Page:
Augusta numbers stacking against Rory McIlroy’s tilt for US Masters and career grand slam

McIlroy’s bid will be harder to get as the field size is pushing limits beyond the 100-player mark.
Rory McIlroy made the cut but struggled at the US Masters in April. He could face stiffer competition in 2015. Andrew Redington / Getty Images
Rory McIlroy made the cut but struggled at the US Masters in April. He could face stiffer competition in 2015. Andrew Redington / Getty Images

To most golf fans, the biggest story line ahead of the 2015 Masters is “Can world No 1 Rory McIlroy win the season’s first major to complete a career grand slam?”

At Augusta National, the question is more prosaic: Will the field remain under 100 golfers?

As 2014 comes to an end, for the fourth time in five years, at least 90 players already have qualified for the Masters with three months of opportunities remaining before the field is set.

Each time, Augusta National managed to achieve its objective of keeping the number of competitors in double digits.

By far the smallest field of the four majors, the Masters has not had more than 100 players since 1966.

That is what Augusta National prefers. Club chairmen have talked about a small field creating a better experience. The original name of the Masters was the Augusta National Invitation Tournament.

But if the last eight months were any indication, this could be the closest call yet.

Of the 90 players who are eligible and expected to compete, 17 earned invitations by winning PGA Tour events that award full FedEx Cup points.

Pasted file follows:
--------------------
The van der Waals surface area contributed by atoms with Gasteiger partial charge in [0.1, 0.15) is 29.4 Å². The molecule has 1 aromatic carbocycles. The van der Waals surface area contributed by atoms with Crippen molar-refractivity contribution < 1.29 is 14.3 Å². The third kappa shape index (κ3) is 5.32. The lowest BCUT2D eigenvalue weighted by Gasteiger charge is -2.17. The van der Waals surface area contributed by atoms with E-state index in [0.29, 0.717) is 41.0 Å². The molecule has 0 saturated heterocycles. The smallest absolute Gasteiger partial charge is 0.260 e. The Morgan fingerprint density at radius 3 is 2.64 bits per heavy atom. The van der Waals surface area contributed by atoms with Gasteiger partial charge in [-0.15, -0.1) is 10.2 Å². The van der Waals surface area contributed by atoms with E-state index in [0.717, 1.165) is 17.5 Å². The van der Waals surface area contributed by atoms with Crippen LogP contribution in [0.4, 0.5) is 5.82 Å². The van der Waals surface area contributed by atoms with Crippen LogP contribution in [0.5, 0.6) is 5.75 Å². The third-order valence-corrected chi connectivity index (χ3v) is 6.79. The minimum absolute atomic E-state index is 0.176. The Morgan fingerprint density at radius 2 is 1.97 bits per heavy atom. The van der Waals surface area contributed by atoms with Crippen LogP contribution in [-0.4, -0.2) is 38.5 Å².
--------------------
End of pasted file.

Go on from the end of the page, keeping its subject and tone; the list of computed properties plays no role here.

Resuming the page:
That is up from 12 a year ago, a reminder not only that winning is difficult for everyone but that the PGA Tour is stronger and deeper than ever.

There are 13 chances for players not already in the Masters to win a full PGA Tour event and get in.

And because the World Match Play Championship has been moved from its traditional late February slot, top international players such as Henrik Stenson, Adam Scott and McIlroy are not expected to play much, if at all, before the US Florida swing.

The other way to qualify is to move into the top 50 in the world ranking published on March 30.

Among those on the outside is Brandt Snedeker (No 58) from the PGA Tour. Tommy Fleetwood (51), Alexander Levy (53) and Francesco Molinari (55) are also outside the top 50, though they will face some of the European Tour’s stronger fields during the Middle East swing, which includes the Abu Dhabi HSBC Golf Championship, from January 15 to 18, and the Omega Dubai Desert Classic, from January 29 to February 1.

Also, the Masters has created a new spot for the winner of the Latin America Amateur Championship, to be played in January in Argentina.

A year ago, 90 players were eligible after the first cut-off in December. Seven players not already eligible won PGA Tour events, and Stephen Gallacher was added from the world ranking. Then again, one spot was reduced when Tiger Woods had back surgery a week before the Masters.

This year? It will be close.

It starts with the Tournament of Champions at Kapalua, Hawaii. The field includes four players who won before last year’s Masters – Scott Stallings, Matt Every, Steven Bowditch and Matt Jones – and are not yet eligible at Augusta.

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Published: December 25, 2014 04:00 AM

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